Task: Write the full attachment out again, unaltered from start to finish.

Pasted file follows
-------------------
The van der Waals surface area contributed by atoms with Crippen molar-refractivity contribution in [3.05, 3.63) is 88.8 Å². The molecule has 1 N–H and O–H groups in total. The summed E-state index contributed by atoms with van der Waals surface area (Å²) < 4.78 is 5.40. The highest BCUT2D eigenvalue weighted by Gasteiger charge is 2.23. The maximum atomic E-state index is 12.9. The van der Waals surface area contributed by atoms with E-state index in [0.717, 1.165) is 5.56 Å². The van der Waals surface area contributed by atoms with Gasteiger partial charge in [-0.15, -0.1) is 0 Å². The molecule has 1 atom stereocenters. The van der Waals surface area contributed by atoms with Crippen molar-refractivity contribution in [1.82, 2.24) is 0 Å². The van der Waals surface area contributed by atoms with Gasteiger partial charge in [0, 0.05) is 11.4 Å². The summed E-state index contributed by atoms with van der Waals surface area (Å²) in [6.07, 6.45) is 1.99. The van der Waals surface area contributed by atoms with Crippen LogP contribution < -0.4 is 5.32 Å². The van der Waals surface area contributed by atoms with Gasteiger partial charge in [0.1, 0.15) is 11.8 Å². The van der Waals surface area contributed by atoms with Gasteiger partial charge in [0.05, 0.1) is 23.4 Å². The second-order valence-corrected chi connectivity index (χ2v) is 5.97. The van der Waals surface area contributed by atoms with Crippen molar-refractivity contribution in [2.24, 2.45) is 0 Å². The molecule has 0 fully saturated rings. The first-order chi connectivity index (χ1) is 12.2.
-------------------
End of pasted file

The van der Waals surface area contributed by atoms with Crippen molar-refractivity contribution in [3.05, 3.63) is 88.8 Å². The molecule has 1 N–H and O–H groups in total. The summed E-state index contributed by atoms with van der Waals surface area (Å²) < 4.78 is 5.40. The highest BCUT2D eigenvalue weighted by Gasteiger charge is 2.23. The maximum atomic E-state index is 12.9. The van der Waals surface area contributed by atoms with E-state index in [0.717, 1.165) is 5.56 Å². The van der Waals surface area contributed by atoms with Gasteiger partial charge in [-0.15, -0.1) is 0 Å². The molecule has 1 atom stereocenters. The van der Waals surface area contributed by atoms with Crippen molar-refractivity contribution in [1.82, 2.24) is 0 Å². The van der Waals surface area contributed by atoms with Gasteiger partial charge in [0, 0.05) is 11.4 Å². The summed E-state index contributed by atoms with van der Waals surface area (Å²) in [6.07, 6.45) is 1.99. The van der Waals surface area contributed by atoms with Crippen LogP contribution < -0.4 is 5.32 Å². The van der Waals surface area contributed by atoms with Gasteiger partial charge in [0.1, 0.15) is 11.8 Å². The van der Waals surface area contributed by atoms with Gasteiger partial charge in [0.05, 0.1) is 23.4 Å². The second-order valence-corrected chi connectivity index (χ2v) is 5.97. The van der Waals surface area contributed by atoms with Crippen molar-refractivity contribution in [2.24, 2.45) is 0 Å². The molecule has 0 fully saturated rings. The first-order chi connectivity index (χ1) is 12.2.